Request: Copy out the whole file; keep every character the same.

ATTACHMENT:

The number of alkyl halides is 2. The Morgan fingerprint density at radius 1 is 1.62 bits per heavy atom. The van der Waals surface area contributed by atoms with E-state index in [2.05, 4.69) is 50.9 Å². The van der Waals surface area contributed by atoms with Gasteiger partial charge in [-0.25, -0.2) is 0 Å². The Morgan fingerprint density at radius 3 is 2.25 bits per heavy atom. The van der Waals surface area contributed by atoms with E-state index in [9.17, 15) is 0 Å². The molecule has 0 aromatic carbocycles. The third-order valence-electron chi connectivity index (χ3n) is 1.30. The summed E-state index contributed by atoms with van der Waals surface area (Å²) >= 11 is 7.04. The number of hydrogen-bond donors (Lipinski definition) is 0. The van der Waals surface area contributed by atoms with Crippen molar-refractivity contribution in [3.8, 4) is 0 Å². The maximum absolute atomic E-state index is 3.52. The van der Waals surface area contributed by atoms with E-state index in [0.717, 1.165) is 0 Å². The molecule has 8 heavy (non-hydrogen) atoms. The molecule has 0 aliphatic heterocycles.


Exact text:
The number of alkyl halides is 2. The Morgan fingerprint density at radius 1 is 1.62 bits per heavy atom. The van der Waals surface area contributed by atoms with E-state index in [2.05, 4.69) is 50.9 Å². The van der Waals surface area contributed by atoms with Gasteiger partial charge in [-0.25, -0.2) is 0 Å². The Morgan fingerprint density at radius 3 is 2.25 bits per heavy atom. The van der Waals surface area contributed by atoms with E-state index in [9.17, 15) is 0 Å². The molecule has 0 aromatic carbocycles. The third-order valence-electron chi connectivity index (χ3n) is 1.30. The summed E-state index contributed by atoms with van der Waals surface area (Å²) >= 11 is 7.04. The number of hydrogen-bond donors (Lipinski definition) is 0. The van der Waals surface area contributed by atoms with Crippen molar-refractivity contribution in [3.8, 4) is 0 Å². The maximum absolute atomic E-state index is 3.52. The van der Waals surface area contributed by atoms with E-state index in [0.717, 1.165) is 0 Å². The molecule has 8 heavy (non-hydrogen) atoms. The molecule has 0 aliphatic heterocycles.